Entada rheedii

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Entada rheedii
Entada rheedii04.jpg
Mature pod in Mozambique
Scientific classification
Kingdom: Plantae
(unranked): Angiosperms
(unranked): Eudicots
(unranked): Rosids
Order: Fabales
Family: Fabaceae
Genus: Entada
Species: E. rheedii
Binomial name
Entada rheedii
Spreng.[1]
Synonyms

Adenanthera gogo Blanco
Entada gogo (Blanco) I.M.Johnst.
Entada monostachya DC.
Entada pursaetha DC.
Entada pusaetha DC. [Spelling var.]
Entada rheedei Spreng. [Sp. variant]
Entada rheedii subsp. rheedii Entada scheffleri Ridl.
Mimosa entada L.[2]

Entada rheedii, commonly known as the African dream herb or snuff box sea bean, and as the cacoon vine in Jamaica, is a large woody liana or climber. Their seeds have a thick and durable seed coat which allows them to survive lengthy periods of immersion in seawater.

Naming[edit]

Though the legitimate name was first published as E. rheedii, it is often written as Entada rheedei, honouring Hendrik Adriaan van Rheede tot Draakestein (1637–1691).[3]

Subspecies[edit]

The following subspecies have been used:[4]

  • E. r. rheedii
  • E. r. sinohimalensis (Grierson & D.G.Long) Panigrahi

Traditional use[edit]

The species is employed in African traditional medicine to induce vivid dreams, enabling communication with the spirit world. The inner meat of the seed would be either consumed directly, or the meat would be chopped, dried, mixed with other herbs like tobacco and smoked just before sleep to induce the desired dreams.[5]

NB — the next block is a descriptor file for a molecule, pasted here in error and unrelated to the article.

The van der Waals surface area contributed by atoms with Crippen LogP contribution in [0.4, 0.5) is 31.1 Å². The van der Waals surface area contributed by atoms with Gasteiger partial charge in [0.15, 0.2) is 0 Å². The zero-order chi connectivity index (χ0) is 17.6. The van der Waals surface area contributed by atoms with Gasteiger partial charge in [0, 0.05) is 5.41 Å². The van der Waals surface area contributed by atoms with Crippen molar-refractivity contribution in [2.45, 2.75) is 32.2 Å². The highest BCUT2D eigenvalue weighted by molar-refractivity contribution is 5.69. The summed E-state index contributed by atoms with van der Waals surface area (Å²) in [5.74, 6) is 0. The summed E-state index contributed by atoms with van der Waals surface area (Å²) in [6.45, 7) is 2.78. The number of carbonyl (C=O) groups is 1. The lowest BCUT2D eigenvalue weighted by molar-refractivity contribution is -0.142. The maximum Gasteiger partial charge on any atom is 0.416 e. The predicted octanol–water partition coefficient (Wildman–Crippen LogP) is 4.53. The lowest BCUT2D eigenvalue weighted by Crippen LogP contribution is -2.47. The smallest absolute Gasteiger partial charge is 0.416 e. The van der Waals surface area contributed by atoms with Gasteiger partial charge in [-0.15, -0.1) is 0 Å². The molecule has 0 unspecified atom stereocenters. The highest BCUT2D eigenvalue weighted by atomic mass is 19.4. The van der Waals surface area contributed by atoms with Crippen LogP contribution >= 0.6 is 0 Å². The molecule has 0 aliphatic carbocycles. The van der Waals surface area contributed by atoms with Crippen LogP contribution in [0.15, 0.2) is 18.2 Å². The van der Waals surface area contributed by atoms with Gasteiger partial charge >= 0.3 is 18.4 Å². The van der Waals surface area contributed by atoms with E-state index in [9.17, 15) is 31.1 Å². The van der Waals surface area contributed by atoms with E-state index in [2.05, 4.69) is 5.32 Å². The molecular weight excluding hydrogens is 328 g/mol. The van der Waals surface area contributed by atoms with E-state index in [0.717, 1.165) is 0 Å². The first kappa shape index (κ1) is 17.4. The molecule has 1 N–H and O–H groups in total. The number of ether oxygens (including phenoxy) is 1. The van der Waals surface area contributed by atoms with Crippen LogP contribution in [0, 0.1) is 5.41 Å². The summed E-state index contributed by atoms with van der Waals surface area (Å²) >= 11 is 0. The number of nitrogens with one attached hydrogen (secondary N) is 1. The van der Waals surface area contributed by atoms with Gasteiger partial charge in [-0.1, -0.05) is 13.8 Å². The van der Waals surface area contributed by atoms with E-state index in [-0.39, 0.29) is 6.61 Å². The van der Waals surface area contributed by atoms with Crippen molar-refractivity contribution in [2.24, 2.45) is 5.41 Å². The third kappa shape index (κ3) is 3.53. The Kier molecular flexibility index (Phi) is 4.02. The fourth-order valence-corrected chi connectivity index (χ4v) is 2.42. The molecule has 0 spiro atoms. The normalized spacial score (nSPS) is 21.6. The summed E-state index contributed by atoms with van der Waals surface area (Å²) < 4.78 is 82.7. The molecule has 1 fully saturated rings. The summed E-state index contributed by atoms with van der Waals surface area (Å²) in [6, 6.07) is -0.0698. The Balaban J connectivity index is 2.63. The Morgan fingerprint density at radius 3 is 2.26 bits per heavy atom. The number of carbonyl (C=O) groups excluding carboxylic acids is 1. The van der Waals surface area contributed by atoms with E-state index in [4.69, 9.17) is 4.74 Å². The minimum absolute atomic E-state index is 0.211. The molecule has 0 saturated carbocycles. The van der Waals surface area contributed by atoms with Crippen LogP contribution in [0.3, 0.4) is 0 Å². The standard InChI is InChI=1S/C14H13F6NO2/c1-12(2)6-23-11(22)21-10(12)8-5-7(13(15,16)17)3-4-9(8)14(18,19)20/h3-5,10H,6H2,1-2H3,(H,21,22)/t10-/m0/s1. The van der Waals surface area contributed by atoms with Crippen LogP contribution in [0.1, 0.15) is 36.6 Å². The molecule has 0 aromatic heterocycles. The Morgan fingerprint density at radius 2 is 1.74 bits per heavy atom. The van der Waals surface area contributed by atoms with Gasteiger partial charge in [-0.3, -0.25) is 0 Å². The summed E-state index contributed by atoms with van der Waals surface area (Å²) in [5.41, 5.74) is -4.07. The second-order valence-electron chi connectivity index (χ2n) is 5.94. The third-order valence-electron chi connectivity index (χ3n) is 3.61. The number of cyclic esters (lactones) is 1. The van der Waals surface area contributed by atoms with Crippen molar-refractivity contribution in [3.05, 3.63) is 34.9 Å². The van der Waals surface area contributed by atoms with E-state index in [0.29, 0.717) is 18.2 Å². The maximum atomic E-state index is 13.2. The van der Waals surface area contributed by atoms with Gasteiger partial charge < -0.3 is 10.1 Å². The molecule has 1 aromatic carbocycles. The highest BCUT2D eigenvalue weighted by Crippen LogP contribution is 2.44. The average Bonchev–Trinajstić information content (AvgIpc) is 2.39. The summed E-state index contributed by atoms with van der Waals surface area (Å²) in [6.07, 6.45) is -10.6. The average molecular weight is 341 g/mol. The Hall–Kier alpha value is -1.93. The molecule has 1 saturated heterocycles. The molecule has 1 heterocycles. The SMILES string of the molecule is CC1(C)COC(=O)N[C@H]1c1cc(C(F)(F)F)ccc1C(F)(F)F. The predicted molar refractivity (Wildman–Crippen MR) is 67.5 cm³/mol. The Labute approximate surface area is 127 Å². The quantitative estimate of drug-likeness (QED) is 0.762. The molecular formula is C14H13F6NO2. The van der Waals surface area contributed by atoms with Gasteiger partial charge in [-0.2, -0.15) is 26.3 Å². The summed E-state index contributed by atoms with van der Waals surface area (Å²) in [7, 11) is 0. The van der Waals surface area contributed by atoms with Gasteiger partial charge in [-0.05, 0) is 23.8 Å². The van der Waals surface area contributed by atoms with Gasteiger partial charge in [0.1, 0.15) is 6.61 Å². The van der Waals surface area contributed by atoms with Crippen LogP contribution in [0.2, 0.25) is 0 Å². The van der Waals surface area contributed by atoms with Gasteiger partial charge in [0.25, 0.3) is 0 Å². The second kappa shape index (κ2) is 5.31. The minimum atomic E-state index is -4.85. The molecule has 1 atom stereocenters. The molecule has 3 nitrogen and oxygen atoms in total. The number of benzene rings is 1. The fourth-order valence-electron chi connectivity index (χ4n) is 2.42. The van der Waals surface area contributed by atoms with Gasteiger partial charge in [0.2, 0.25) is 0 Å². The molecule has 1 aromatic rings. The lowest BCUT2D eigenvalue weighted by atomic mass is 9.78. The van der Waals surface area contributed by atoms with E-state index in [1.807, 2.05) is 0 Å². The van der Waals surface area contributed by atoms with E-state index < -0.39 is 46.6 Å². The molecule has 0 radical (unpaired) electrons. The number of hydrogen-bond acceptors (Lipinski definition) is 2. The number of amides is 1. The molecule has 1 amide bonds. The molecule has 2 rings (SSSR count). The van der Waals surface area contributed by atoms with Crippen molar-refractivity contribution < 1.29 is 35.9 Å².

The plant is also used as a topical ointment against jaundice, toothache, ulcers and to treat muscular-skeletal problems.[6] The seeds are sought after as pieces of jewelry and as good-luck charms.

The 1889 book The Useful Native Plants of Australia records that Entada Scandens has the common names included "Queensland Bean". Indigenous Australians of the Cleveland Bay area referred to the plant as "Barbaddah" and that "These large beans are ... put into the stone oven and heated in the same way and for the same time as those of Avicennia tomentosa (q.v.); they are then pounded fine and put into a dilly-bag, and left for ten or twelve hours in water, when they are fit for use." (Murrell's testimony). The natives of India also eat them after roasting and soaking in water."[7]

Distribution[edit]

Its seeds are found on east and southern African beaches, having grown on river and estuary banks and in swamp forest. As a result of its ready dispersal by sea, Entada rheedii is widely distributed in tropical and subtropical countries, but strangely not the Americas. These include: Africa: Kenya, Tanzania, Uganda, Cameroon, Equatorial Guinea, Gabon, Zaire, Ivory Coast, Ghana, Guinea, Guinea-Bissau, Liberia, Nigeria, Senegal, Sierra Leone, South Africa (KwaZulu-Natal), Togo, Malawi, Mozambique, Zimbabwe;

Australasia: Australia (Queensland), Bangladesh, Bhutan, Cambodia, India, Indonesia, Laos, Myanmar, Thailand, Malaysia, Nepal, Papua New Guinea, Philippines, Sri Lanka, Vietnam.

References[edit]

  1. ^ "Entada rheedei". Germplasm Resources Information Network (GRIN). Agricultural Research Service (ARS), United States Department of Agriculture (USDA). Retrieved 2008-03-10. 
  2. ^ http://www.theplantlist.org/tpl1.1/record/ild-32599 The Plant List
  3. ^ The International Plant Names Index (2004). Entada rheedei. Accessed 5 September 2007.
  4. ^ Roskov Y.; Kunze T.; Orrell T.; Abucay L.; Paglinawan L.; Culham A.; Bailly N.; Kirk P.; Bourgoin T.; Baillargeon G.; Decock W.; De Wever A. (2014). Didžiulis V., ed. "Species 2000 & ITIS Catalogue of Life: 2014 Annual Checklist". Species 2000: Reading, UK. Retrieved 26 May 2014. 
  5. ^ "Entada rheedii - African Dream Herb", www.entheology.org
  6. ^ "Indigenous use and bio-efficacy of medicinal plants in the Rasuwa District, Central Nepal". J Ethnobiol Ethnomed. 6: 3. 2010. doi:10.1186/1746-4269-6-3. PMC 2823594Freely accessible. PMID 20102631. 
  7. ^ J. H. Maiden (1889). The useful native plants of Australia : Including Tasmania. Turner and Henderson, Sydney. 

Gallery[edit]